Understanding Social Media

I have added a new first step to my strategic social media engagement process. It involves educating key senior stakeholders within your government organization as to what social media actually consists of. Without this, I am convinced that your journey towards successful use of the digital space will be unnecessarily difficult.

Put simply, you need to ensure that key senior stakeholders as well as everyone involved in the initiative that you’re about to undertake have at least a high-level understanding of the current digital landscape, including statistics, trends, and implications of both engaging and not engaging.

Most of their “social media knowledge” currently consists of hearsay, traditional media coverage (often horrendously inaccurate), and the online behaviors of their own teenage daughters and sons. Just because someone uses a particular social media tool does not mean they know how to use it properly, let alone how to apply it strategically in an organizational setting. And it definitely does not mean they know what’s actually taking place globally at a macro level in terms of the digital space, mobile and social media in general.

It is therefore crucial to have their buy-in on at least the following points:

  1. Social media is not a fad, it’s a reality. Get used to it.
  2. Social media is about people not technology (often requires culture change).
  3. Social media is not just something “the kids do”.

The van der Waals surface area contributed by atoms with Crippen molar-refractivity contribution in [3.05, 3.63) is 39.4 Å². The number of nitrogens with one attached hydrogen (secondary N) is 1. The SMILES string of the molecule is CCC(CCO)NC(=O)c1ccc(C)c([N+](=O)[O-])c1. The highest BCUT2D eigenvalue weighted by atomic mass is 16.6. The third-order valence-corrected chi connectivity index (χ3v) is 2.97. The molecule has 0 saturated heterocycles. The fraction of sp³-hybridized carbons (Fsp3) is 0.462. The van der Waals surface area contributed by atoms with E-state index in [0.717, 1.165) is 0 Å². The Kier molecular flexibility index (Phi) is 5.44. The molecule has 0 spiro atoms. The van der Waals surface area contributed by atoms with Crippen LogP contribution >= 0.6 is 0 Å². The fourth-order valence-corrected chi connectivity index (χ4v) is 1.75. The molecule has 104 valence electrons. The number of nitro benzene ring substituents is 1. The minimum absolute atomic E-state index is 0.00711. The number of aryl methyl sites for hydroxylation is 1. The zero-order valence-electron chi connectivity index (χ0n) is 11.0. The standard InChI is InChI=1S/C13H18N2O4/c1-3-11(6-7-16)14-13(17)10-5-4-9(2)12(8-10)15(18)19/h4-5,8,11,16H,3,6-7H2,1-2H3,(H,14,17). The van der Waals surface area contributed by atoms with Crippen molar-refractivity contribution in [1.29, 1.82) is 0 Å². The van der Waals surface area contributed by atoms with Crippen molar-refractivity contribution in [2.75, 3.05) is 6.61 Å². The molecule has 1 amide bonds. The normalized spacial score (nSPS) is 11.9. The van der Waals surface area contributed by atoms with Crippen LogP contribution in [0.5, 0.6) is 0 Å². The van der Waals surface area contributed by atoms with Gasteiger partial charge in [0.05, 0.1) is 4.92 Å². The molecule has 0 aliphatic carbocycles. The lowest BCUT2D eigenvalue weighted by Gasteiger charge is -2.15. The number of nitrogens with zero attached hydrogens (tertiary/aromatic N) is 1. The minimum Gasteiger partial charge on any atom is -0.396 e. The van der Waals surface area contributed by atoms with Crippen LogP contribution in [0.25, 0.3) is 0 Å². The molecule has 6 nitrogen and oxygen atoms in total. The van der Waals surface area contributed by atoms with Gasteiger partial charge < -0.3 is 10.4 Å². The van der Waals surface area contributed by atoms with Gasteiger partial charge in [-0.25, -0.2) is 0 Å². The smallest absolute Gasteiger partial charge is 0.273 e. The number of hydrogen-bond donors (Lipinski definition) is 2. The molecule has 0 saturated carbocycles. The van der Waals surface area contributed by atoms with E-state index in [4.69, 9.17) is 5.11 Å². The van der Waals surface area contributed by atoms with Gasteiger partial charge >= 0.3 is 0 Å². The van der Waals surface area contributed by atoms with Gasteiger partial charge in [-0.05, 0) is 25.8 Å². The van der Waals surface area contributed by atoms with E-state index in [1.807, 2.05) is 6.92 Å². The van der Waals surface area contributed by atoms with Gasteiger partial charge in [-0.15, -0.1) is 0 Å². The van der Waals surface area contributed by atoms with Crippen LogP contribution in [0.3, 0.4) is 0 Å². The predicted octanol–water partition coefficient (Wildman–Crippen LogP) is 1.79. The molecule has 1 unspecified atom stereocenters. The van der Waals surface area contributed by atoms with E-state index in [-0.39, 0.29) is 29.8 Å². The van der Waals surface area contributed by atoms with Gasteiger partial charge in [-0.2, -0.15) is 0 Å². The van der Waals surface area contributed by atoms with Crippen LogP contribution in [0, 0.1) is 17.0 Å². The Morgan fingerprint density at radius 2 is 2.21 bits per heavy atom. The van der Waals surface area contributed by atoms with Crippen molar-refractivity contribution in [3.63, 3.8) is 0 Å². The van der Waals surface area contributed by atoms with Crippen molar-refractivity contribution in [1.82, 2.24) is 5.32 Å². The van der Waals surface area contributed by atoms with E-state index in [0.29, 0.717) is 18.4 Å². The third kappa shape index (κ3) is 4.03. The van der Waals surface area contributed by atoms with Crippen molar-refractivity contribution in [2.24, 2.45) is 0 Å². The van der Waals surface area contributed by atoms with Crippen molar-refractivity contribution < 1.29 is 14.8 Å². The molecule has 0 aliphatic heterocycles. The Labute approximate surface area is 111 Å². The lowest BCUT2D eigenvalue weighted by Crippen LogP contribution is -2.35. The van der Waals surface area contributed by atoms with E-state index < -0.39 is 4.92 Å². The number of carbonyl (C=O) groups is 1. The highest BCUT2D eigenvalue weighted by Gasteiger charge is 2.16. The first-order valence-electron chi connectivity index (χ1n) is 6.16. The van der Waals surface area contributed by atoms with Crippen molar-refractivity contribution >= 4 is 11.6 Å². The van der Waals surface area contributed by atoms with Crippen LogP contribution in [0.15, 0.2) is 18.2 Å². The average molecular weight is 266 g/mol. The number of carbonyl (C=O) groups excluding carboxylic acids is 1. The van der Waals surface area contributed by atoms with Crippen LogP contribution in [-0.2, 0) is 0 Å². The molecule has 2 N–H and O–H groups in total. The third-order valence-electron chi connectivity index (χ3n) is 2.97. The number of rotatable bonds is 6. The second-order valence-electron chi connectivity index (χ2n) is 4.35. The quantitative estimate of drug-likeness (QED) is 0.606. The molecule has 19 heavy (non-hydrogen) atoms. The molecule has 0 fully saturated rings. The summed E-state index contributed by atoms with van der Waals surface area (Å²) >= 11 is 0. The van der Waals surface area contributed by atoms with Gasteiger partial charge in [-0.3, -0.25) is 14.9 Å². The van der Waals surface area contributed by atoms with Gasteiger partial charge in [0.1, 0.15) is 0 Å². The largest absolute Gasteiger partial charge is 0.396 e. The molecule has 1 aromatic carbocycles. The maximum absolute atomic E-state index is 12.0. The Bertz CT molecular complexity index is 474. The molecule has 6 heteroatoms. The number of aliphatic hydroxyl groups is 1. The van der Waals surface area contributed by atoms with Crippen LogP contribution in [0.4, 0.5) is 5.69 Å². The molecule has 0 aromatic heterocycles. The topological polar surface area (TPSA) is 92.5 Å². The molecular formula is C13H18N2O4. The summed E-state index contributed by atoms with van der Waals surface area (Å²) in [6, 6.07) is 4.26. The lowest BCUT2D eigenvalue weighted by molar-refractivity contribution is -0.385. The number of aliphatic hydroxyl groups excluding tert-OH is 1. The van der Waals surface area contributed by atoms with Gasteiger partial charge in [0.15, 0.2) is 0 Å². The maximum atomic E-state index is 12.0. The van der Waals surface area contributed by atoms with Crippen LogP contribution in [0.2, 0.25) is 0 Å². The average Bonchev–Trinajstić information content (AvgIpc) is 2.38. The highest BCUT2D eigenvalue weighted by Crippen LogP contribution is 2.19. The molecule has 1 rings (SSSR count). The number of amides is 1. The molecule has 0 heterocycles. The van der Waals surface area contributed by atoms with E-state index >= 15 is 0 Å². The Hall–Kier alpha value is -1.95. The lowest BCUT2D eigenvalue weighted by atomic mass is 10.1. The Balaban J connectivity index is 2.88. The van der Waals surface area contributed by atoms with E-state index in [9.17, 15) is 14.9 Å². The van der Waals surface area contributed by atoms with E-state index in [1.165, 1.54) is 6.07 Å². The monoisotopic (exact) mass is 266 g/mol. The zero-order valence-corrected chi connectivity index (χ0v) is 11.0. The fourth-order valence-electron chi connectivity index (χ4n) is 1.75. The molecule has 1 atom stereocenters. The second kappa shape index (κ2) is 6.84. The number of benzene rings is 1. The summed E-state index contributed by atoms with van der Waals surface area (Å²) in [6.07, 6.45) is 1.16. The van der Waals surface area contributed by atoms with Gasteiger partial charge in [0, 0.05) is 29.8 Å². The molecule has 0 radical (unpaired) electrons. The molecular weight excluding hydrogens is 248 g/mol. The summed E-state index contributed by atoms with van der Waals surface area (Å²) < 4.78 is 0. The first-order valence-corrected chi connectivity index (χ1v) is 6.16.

4. Social media affects all functions of the organization.
  5. Social media is not meant to completely replace traditional media, the two work in unison.
  6. Sooner or later you will need to dedicate full-time digital engagement resources.
  7. There is a cost to not engaging on social media channels.
  8. Most of your employees are going to engage in one way or another, whether you like it or not.

Some great ways to help you with this include:

  • Hosting a high-level senior management presentation demonstrating the above points, including how social media engagement can tie into your organization’s strategic goals. Do not use “techie” terms.
  • Hosting a series of “social media 101” lunch n’ learn presentations for your entire organization.

Without a belief in the 8 elements above, your social media initiative may be reduced to some techie/web side project for your summer student. Not a good thing.

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